I was left with ZERO State Pension after huge government blunder – I was owed thousands | The Sun

I was left with ZERO State Pension after huge government blunder – I was owed thousands | The Sun

A RETIRED barmaid was shocked to be told she was owed ZERO State Pension, after a huge government blunder saw her miss out on thousands of pounds.

Stunned Estelle Henley from Hythe, Southampton, was wrongly informed she'd receive nothing whatsoever when she reached State Pension age in April.

The 66-year-old was gobsmacked by the bad news, but managed to battle it out for her cash with the Department for Work and Pensions (DWP) who admitted the error.

Estelle, who was eventually paid, is now desperately urging other women her age to stand up for themselves or risk being left penniless in retirement.

She worked full-time in her daughter's pub for 15 years before she retired, although her husband Rob kept working part-time to support them, Mail Online reports.

The retiree said: "I knew that something was wrong when I was told I wasn’t entitled to a pension, but there may be other women who might not realise they have been given the wrong information.

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"I would encourage anyone who has been turned down for a pension to make sure that an error has not been made."

The blunder came from confusion around the so-called "married women's stamp".

Under the old state pension system, women could claim some of their state pension based on their husband's contribution.

Because Estelle paid the "married women's stamp" for at least one year during the 35 years before she was 66, she is entitled to £4,400 a year as she's still married.

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And women her age who are divorced or widowed should received £7,400 a year, if they paid the same reduced rate of National Insurance as well.

But errors meant some of these women were falsely told they had zero entitlement.

The government's mistake could catch out countless other women who have reached State Pension age since 2016 and are divorced or widowed.

In fact, three other women with the same problem as Estelle joined forces with her to overturn the DWP's decision, thanks to the support of former Pensions Minister Steve Webb.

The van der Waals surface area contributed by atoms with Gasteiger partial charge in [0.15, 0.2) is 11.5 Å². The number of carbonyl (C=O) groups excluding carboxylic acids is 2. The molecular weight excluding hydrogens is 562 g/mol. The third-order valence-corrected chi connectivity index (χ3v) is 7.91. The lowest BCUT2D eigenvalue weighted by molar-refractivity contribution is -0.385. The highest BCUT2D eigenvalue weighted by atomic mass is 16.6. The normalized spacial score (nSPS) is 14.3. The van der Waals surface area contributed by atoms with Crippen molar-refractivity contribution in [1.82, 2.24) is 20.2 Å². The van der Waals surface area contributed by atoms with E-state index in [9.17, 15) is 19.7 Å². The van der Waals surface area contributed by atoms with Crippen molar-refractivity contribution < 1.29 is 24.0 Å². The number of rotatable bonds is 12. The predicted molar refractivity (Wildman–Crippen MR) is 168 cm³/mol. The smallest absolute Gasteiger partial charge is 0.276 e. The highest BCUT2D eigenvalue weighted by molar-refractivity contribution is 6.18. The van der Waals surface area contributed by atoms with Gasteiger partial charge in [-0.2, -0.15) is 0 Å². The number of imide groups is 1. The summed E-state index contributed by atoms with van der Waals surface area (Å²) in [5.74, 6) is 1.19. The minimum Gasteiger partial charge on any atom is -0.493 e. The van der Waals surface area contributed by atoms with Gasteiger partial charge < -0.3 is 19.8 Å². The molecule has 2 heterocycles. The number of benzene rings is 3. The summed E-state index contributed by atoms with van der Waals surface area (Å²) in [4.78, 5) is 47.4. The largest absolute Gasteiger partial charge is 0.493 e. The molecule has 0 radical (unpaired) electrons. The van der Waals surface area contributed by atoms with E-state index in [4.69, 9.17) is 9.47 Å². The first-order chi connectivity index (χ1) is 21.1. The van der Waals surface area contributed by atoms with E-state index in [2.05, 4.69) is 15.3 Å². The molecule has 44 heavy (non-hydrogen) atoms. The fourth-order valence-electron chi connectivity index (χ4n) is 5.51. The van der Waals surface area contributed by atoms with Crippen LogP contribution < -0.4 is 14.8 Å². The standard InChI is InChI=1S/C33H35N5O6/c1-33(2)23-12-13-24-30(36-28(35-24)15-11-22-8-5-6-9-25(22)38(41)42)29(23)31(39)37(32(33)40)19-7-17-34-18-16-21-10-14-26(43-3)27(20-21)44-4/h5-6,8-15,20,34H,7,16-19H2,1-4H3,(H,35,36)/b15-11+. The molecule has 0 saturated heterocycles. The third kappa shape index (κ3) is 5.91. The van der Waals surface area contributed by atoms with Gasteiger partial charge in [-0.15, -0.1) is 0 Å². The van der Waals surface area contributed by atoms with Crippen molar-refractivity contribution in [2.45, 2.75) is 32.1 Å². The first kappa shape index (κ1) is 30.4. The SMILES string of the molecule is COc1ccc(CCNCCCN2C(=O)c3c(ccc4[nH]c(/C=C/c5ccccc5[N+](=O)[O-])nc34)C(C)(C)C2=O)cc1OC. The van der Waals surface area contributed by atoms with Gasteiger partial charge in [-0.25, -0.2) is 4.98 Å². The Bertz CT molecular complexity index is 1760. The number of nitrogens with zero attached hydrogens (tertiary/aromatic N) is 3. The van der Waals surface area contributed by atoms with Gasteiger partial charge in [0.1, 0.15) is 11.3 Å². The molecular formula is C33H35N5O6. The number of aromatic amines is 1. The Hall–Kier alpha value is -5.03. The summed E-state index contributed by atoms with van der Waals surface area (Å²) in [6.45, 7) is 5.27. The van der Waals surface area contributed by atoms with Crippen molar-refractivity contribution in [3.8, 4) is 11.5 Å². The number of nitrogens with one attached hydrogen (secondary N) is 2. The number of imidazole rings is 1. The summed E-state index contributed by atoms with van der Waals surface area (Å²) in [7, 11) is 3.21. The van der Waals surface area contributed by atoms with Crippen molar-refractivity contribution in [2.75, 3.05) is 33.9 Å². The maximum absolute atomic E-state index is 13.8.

Nearly 10,000 women are estimated to be eligible, but no one knows how many might have missed out on their money like Estelle nearly did.

Last year it was even revealed that retirees had been underpaid by more than £1billion in total, with each missing out on £8,900 on average.

Mr Webb said: “When the DWP admitted to me that they had been making errors for this group of women I assumed that they would have put in place procedures to sort out the problem. 

"Yet I continue to hear from women who have been wrongly told that they are not entitled to a pension. 

"What concerns me most is how many other women there may be who simply trusted what DWP have told them and are now struggling to get by without the pension which is rightfully theirs. 

"DWP should be checking all their records for such cases and putting things right, as well as making sure that these mistakes cannot happen again.”

A DWP spokesperson told the Daily Mail: "This year we will spend over £110billion on the state pension and our priority is ensuring every pensioner receives all the financial support to which they are entitled. 

"Where errors do occur, we are committed to identifying and rectifying them."

Mr Webb also wrote to the current Pensions Minister Guy Opperman to sound the alarm about the mistakes, so the spokesperson added: "We will respond to the letter in due course."

Women who paid the married woman’s stamp at any point in the 35 years up to retirement should check if they are getting the right amount.

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They should contact the Pension Service to see if they are entitled to a higher pension.

The Pension Service can be reached using the gov.uk website or by calling 0800 731 0469.

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